United States Department of Veterans Affairs
 Health Care
Female Veterans of Today Facing Vastly Different Health Issues Than Their Predecessors
Physician at desk speaks with woman, sitting.
Service With a Smile — Dr. Manuel Morales, speaks with a staff member in his office. He says that the women he sees today, many in their teens and 20s, are coming to VA “with a whole different set of health issues than our older female Veterans.”

“Thirteen years ago, I was mainly seeing female Veterans from World War II, Vietnam and the first Gulf War. Their average age back then was about 55. We were treating them for things like uterine cancer, ovarian cancer and issues related to menopause.

“Today, the average age of my patients is 35. These women are Veterans of the wars in Iraq and Afghanistan. Many of them are in their teens or 20s, and so they’re coming to VA with a whole different set of health issues than our older female Veterans.”

Dr. Manuel Morales retired on the last day of June after spending more than a decade as a gynecologist with the Department of Veterans Affairs Central Texas Health Care System. During that time he’s seen some big changes at VA.

Morales, who continues to work at VA two days each week, said the female patients he cares for today are a different breed from those he was seeing back in 1997, when he first started with the Department.

“These are young women,” Morales continued, “and so they are going to have the gynecological issues that afflict young, sexually active women. For example, they’re more prone to cervical cancer, as opposed to uterine cancer, because cervical cancer is caused by the HPV virus — a sexually transmitted virus.”

Morales noted that cervical cancer and certain other gynecological issues affecting younger female Vets are often easily preventable. “I asked one of my young patients if she used protection during intercourse,” Morales said. “She said ‘no.’ So right away we gave her a talk on how important it is to use protection.”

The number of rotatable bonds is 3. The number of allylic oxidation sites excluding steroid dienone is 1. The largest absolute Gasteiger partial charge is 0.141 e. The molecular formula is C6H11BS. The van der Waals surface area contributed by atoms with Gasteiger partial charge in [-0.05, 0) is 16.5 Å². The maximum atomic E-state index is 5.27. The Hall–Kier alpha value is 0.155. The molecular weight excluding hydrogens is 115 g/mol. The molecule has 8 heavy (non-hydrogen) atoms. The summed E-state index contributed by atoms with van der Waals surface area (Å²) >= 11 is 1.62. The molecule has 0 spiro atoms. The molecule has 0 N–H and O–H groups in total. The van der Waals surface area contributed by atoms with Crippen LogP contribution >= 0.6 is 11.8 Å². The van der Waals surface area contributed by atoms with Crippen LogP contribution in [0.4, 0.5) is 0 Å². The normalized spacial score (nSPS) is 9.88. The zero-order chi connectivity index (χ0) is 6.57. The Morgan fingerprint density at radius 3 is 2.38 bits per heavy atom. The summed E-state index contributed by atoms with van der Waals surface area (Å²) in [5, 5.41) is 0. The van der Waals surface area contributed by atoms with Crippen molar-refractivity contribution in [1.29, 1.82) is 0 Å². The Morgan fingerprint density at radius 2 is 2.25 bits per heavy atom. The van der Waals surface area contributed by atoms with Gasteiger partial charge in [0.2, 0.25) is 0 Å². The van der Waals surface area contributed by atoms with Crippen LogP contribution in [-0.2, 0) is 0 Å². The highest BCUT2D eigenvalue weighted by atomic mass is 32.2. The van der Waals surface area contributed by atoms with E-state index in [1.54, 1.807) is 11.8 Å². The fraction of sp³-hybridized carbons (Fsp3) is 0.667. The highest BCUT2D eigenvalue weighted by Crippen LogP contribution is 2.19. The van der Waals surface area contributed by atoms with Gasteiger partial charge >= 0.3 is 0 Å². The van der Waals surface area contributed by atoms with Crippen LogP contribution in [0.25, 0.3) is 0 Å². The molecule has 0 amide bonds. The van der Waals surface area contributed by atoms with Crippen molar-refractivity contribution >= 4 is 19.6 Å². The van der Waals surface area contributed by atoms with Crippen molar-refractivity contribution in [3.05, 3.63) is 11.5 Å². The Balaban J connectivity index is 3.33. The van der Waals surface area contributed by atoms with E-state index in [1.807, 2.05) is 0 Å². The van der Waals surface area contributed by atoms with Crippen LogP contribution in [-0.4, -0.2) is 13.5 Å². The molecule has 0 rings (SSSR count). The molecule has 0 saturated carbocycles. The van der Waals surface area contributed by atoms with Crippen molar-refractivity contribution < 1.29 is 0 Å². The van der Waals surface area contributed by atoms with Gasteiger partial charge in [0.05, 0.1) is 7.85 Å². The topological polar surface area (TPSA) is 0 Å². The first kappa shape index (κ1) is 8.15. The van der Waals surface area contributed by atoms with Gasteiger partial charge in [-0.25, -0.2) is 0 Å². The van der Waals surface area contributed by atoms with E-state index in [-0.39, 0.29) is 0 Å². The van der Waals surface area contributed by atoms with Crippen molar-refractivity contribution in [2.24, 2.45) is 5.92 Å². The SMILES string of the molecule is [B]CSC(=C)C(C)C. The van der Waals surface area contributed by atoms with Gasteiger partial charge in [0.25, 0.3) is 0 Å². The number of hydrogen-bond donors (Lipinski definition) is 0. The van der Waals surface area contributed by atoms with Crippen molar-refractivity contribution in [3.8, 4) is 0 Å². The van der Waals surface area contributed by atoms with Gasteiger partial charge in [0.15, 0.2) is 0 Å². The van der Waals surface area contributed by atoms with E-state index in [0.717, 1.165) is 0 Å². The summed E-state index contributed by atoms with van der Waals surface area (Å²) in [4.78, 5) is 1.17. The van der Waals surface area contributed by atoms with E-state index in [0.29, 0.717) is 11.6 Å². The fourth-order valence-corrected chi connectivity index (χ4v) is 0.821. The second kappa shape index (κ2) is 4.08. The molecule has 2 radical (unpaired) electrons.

“These women served our country,” said Dr. Laurie Zephyrin, VA’s National Director for Reproductive Health. “We have an obligation to make sure they’re receiving the best health care we can possibly give them.”

This is the first generation of women to be in actual combat alongside men. They’re coming back with psychological scars, just like the men.
—Dr. Manuel Morales, Central Texas VA Health Care System, Temple

Zephyrin and her team at VA are currently working hard at making sure women Vets are receiving the care they need in several fundamental areas, such as making sure women with abnormal mammograms receive prompt follow-up, providing women with the latest birth control information, and closely monitoring cervical cancer trends in women enrolled in the VA health care system.

Morales said military sexual trauma, also known as MST, appears to be another significant health issue faced by today’s younger female Veterans returning from Iraq and Afghanistan. He said about one in five women are sexually traumatized while serving in the military, according to the latest estimates. He also noted that women who experience MST are not only at higher risk for gynecological issues, they also have a 60 percent greater risk of developing mental health issues.

“Fortunately, we have an excellent Women’s Trauma Recovery Center and an MST Outpatient Clinic here VA Temple,” Morales said.

“This is the first generation of women to be in actual combat alongside men,” he added. “They’re coming back with psychological scars, just like the men. We’re seeing a lot more MST. We’re seeing a lot more post traumatic stress disorder, and other anxiety disorders. Obviously, when you have men and women serving on the front lines together, there’s going to be a lot more interaction between the sexes. Most of it will be good, healthy interaction. Some of it, unfortunately, will not.”

Morales said he’s noticed another big change since starting his career with VA 13 years ago.

“My first two or three years, I didn’t have that many patients,” he admitted. “These days, that’s all changed. We have a lot of female patients now. That’s because VA is a different place today. The organization has transformed itself...we’ve really stepped up our game as far as the quality of care we’re providing to our female Veterans.”

Morales said he remembers one female Vet who drove 200 miles to receive her care at VA’s Central Texas Health Care System. “She told us she had cancer, and that she didn’t want to be treated anywhere but here,” Morales explained. “She said she’d heard, through a friend, that VA Temple had a reputation for providing excellent health care for women.

“As it turns out, she had uterine cancer,” he said. “That was back in September of 2000. We operated on her successfully, and today she still drives all the way here to receive her care. When she comes to see us, she always brings us fish and shrimp.”

By Tom Cramer, VA Staff Writer

Related links:
  Women Veterans Health Programs
  Women Veterans Now Have Strong Advocate
  VA’s Central Texas Health Services for Women